In a more preferred embodiment of the present invention, a hydrogen storage alloy powder occupies at least 60% of the available interior volume of the pressure containment vessel, preferably 70% of the available interior volume, and most preferably 80% of the available interior volume. Upon cycling between hydriding and dehydriding, the rate of increase in the average equivalent pressure exerted on the sidewall is less than 15 psi over at least 20 of the cycles, the hydriding portion of each of the cycles including the step of charging said hydrogen storage alloy powder to at least 60% of its maximum storage capacity. Preferably, the rate of increase of equivalent pressure exerted on the sidewall is less than 15 psi per cycle of hydriding and dehydriding over at least 45 of said cycles. More preferably, the rate of increase of equivalent pressure exerted on the sidewall is less than 15 psi per cycle of hydriding and dehydriding over at least 65 of the cycles. Preferably, the hydriding portion of each cycle includes the step of charging the hydrogen storage alloy powder to at least 75% of its maximum storage capacity. More preferably, the hydriding portion of each cycle includes the step of charging the hydrogen storage alloy powder to at least 90% of its maximum storage capacity.

In a most preferred embodiment of the present invention, a hydrogen storage alloy powder occupies at least 60% of the available interior volume of the pressure containment vessel, preferably 70% of the available interior volume, and most preferably 80% of the available interior volume. Upon cycling between hydriding and dehydriding, the rate of increase in the average equivalent pressure exerted on the sidewall is less than 10 psi over at least 20 of the cycles, the hydriding portion of each of the cycles including the step of charging the hydrogen storage alloy powder to at least 60% of its maximum storage capacity. Preferably, the rate of increase of equivalent pressure exerted on the sidewall is less than 10 psi per cycle of hydriding and dehydriding over at least 45 of the cycles. More preferably, the rate of increase of equivalent pressure exerted on the sidewall is less than 10 psi per cycle of hydriding and dehydriding over at least 65 of the cycles. Preferably, the hydriding portion of each cycle includes the step of charging the hydrogen storage alloy powder to at least 75% of its maximum storage capacity. More preferably, the hydriding portion of each cycle includes the step of charging the hydrogen storage alloy powder to at least 90% of its maximum storage capacity.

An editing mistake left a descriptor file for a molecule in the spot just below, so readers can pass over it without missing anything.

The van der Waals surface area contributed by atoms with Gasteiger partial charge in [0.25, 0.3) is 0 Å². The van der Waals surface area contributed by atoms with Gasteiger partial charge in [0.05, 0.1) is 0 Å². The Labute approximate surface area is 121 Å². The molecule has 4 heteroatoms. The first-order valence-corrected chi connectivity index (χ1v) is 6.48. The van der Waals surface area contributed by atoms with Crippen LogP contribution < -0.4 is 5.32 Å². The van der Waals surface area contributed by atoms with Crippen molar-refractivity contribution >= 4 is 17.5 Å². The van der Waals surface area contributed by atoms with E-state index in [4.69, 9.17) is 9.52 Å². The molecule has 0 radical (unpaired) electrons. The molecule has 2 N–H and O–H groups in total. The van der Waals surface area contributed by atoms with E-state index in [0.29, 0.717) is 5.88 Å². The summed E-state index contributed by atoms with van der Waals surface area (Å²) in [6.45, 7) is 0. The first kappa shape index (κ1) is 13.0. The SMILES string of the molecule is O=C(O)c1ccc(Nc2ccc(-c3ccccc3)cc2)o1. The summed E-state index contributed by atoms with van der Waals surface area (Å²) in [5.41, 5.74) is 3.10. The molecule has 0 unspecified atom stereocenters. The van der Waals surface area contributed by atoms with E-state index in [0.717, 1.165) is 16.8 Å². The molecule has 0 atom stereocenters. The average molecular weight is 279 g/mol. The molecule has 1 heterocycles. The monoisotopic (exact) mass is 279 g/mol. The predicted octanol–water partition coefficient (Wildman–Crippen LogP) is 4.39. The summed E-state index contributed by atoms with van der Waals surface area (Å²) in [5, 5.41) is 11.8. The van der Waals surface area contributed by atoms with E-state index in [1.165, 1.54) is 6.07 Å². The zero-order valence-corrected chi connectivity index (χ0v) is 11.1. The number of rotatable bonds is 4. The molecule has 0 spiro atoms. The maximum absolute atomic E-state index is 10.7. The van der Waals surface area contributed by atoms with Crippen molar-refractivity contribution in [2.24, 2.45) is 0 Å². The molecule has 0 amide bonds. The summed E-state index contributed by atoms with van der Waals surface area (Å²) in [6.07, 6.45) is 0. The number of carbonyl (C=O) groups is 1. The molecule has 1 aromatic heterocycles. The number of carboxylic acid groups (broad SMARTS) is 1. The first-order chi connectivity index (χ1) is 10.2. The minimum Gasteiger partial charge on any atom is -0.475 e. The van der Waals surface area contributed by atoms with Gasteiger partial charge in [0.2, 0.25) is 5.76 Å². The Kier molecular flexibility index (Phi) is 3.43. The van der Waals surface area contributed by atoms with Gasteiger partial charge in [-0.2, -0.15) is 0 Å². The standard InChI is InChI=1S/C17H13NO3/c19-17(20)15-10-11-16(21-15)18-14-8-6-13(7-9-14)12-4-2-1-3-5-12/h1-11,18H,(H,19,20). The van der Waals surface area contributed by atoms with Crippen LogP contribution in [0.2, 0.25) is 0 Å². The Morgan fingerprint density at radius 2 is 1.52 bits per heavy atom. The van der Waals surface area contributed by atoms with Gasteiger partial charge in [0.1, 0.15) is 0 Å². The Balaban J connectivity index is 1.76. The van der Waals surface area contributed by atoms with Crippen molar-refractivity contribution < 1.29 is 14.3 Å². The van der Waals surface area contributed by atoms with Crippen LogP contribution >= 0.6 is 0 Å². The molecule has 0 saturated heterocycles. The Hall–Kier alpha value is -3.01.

While there have been described what are believed to be the preferred embodiments of the present invention, those skilled in the art will recognize that other and further changes and modifications may be made thereto without departing from the spirit of the invention, and it is intended to claim all such changes and modifications as fall within the true scope of the invention.